Saturday, September 11, 2010

HUD Announces National First Look Program

The Department of Housing and Urban Development has announced a new program which includes parts of California.

The National First Look Program is the first time there has been an agreement between public and private entities (HUD and the National Community Stabilization Trust). It's purpose is to give communities participating in HUD's Neighborhood Stabilization Program an initial opportunity (or first right of refusal) to buy properties that have been foreclosed on in designated areas so the homes can be rehabilitated, rented, resold, or demolished instead of falling into disrepair.


At first blush this seems like a great idea. I have to question where the local governments would get the money from to purchase these homes since most have had to cut way back on expenditures in the last few years. I personally would rather have Station 4 in Ventura open again...

Thursday, September 9, 2010

What’s Really Happening in the Housing Market?

During the Great Depression the primary means of reporting news was simply printed news and radio. Now we’re bombarded non stop (if we allow it) with a stream of news and communication from the time we wake to the time we hit the pillow.

TV, radio, laptops, Ipads, Blackberries, Facebook, Twitter and on and on. Instant and constant input is de rigueur. Times were pretty rugged back then. One has to ponder if communications were then what they are now if the entirety of our nation would have vaporized under the pressure.

Let’s face it, bad news sells. Times are tough and “they” love to talk about it. But you can look at the glass half empty or half full. We anticipated some consequences when the tax credit expired.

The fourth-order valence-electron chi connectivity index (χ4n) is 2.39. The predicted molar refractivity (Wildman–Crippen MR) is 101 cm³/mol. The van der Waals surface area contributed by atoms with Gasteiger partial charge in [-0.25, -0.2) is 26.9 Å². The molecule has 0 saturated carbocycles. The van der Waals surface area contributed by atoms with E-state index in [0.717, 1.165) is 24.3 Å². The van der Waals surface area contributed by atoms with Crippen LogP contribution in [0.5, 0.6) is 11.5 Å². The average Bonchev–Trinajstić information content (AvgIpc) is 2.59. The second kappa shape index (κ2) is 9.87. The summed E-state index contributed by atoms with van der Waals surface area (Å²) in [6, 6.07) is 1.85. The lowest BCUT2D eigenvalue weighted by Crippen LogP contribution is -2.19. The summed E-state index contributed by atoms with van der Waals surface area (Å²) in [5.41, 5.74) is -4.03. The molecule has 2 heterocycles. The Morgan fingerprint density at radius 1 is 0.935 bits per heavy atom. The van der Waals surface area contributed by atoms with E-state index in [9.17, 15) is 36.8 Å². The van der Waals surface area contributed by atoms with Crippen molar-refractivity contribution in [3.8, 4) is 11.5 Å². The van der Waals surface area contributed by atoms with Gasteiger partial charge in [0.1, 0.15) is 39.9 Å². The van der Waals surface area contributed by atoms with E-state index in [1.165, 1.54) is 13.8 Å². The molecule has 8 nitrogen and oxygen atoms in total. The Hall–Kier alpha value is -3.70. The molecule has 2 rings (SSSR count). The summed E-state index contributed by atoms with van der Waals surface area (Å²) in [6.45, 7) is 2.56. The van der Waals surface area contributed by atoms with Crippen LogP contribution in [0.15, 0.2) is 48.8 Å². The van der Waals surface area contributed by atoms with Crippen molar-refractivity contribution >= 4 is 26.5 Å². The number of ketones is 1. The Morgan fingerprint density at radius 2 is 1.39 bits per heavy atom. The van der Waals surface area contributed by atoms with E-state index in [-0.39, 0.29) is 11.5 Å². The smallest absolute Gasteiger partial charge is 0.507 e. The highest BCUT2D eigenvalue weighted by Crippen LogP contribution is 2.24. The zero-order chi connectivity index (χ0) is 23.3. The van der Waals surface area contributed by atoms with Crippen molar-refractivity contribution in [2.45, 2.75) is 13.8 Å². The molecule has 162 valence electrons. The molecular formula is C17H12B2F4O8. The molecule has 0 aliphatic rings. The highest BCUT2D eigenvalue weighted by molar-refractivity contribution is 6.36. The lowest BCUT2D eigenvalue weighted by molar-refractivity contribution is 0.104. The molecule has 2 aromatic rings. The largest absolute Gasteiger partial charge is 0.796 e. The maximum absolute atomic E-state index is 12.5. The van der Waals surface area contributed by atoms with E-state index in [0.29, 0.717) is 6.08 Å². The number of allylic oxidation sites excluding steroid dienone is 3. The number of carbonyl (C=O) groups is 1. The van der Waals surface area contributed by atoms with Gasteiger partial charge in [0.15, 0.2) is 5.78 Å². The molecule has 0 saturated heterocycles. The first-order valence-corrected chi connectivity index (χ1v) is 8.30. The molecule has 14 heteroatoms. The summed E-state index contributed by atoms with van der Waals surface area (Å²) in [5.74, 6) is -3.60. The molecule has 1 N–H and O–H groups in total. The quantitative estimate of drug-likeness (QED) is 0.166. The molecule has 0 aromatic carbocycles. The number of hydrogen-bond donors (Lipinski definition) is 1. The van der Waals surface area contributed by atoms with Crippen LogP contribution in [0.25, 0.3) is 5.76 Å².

Realtors’ association economist Lawrence Yun has spoken of the current downturn, but presents another viewpoint as well. “Since May, after the April 30th deadline, contract signings have been notably lower,” he said, “and a pause period for home sales is likely to last through September.”

Still, Yun said, it’s anticipated that annual sales will approach five million in 2010 due to robust sales in the first part of the year. “To place that in perspective, annual sales averaged 4.9 million in the past 20 years, and 4.4 million over the past 30 years.”

As a result of the tax credit, there has been stabilization in home values for 18 months, Yun said.

Additionally, recently released data from the S & P/ Case-Shiller Home Price Index showed a 3.6% increase in national home prices in the last year.
"While the numbers are upbeat, other more recent data on home sales and mortgages point to fewer gains ahead," states David M. Blitzer, chairman of the Index Committee at Standard & Poor's. "Even with concerns about near term developments, we recognize that the housing market is in better shape than this time last year."

Locally, in Ventura County, we’ve experienced some slowing since the end of the tax credit. However, there was actually an increase in closed sales sales with 4871 in the last six months over 4548 in the previous six months.

Historically low interest rates and stabilized home values make a compelling case for purchasing property at this time. The window of opportunity is there. Let me know if I can help open it!